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Rox Girl admits to using Hgh before posting so much today....

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Alright, I just want to warn my readers that this post is going to get way political, way fast. If you don't want that mingled with baseball, you have my permission to skip this post and move on.

First, read Ken Rosenthal's take on what's going on Phoenix. Then, come back here and let's talk about this. According to Rosenthal, Ken Kendrick is witholding Jason Grimsley's salary for one of the following reasons:

  1. To draw attention to Ken Kendrick.
  2. To send a message to the union and maybe get some concessions like blood tests.
  3. To be initiated into a secret inner circle of owners that he currently isn't a part of.
Now keep in mind that since Grimsley hasn't been charged with any crime and since he hasn't tested positive since the inception of baseball's more stringent policies, this is completely against the CBA and Ken Kendrick knows it. For this reason, I say it's none of the above. I think Ken Kendrick is trying to take out the MLBPA completely. Why? Well Ken Kendrick has a history of being anti-little guy when it comes to allowing them (the little guys) to form a collective and stand up to the big money interests. I mean re-read his last quote in the Rosenthal article:
"It shows how absurd the sense of entitlement is," Kendrick says. "It needs to be changed. If I'm going to be critical because I think it needs to be changed, I'll take whatever hits there are for it."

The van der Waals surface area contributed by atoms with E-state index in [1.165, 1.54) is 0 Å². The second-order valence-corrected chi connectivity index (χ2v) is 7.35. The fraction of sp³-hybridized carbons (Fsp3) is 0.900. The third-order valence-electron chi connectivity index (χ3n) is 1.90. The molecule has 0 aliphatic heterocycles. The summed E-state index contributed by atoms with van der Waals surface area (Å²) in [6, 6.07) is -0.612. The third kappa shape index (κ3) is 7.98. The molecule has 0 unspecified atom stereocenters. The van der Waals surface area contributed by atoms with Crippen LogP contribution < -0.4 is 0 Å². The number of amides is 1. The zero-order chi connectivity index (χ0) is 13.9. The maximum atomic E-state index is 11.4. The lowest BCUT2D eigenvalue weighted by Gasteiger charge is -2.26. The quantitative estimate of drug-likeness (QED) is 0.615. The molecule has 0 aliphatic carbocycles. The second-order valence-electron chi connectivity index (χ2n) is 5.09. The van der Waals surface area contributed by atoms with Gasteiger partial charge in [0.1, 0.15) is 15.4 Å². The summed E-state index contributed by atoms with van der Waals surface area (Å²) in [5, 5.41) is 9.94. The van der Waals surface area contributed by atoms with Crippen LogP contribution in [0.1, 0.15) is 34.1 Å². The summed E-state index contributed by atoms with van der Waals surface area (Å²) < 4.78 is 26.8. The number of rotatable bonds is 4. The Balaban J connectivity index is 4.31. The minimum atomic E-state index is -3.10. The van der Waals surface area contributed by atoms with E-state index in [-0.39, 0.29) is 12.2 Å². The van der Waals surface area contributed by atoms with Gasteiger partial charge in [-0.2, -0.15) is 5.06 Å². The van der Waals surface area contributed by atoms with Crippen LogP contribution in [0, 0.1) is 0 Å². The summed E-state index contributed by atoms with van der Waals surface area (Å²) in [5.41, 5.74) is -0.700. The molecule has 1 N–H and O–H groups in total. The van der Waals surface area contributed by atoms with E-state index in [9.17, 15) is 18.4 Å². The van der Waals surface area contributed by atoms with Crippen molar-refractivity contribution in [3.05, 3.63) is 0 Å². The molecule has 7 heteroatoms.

Alright, I've worked in media long enough to know that whenever I hear the words "absurd sense of entitlement" that a Republican is speaking. And not just any Republican, but a big-time follower of the party. So I looked up Ken Kendrick's donations and sure enough, he is all the way over on the side of the corporatocracy here, with over a quarter of a million dollars donated in the last election cycle. Now, I know that many of my readers will be in the same camp as him, and not some pinko-bleeding-heart-liberal like myself who cries over the loss of Grimsley's $875K. Of course, Kendrick talks about the absurd sense of entitlement, but like most MLB owners has no qualms with taxpayer funded stadium projects. Anyway, argue on behalf of Kendrick if you like, but all I'm saying is that this particular debate isn't just about players and owners and about preserving the integrity of the game, but there's a more subtle angle afoot here which it would be foolish to gloss over.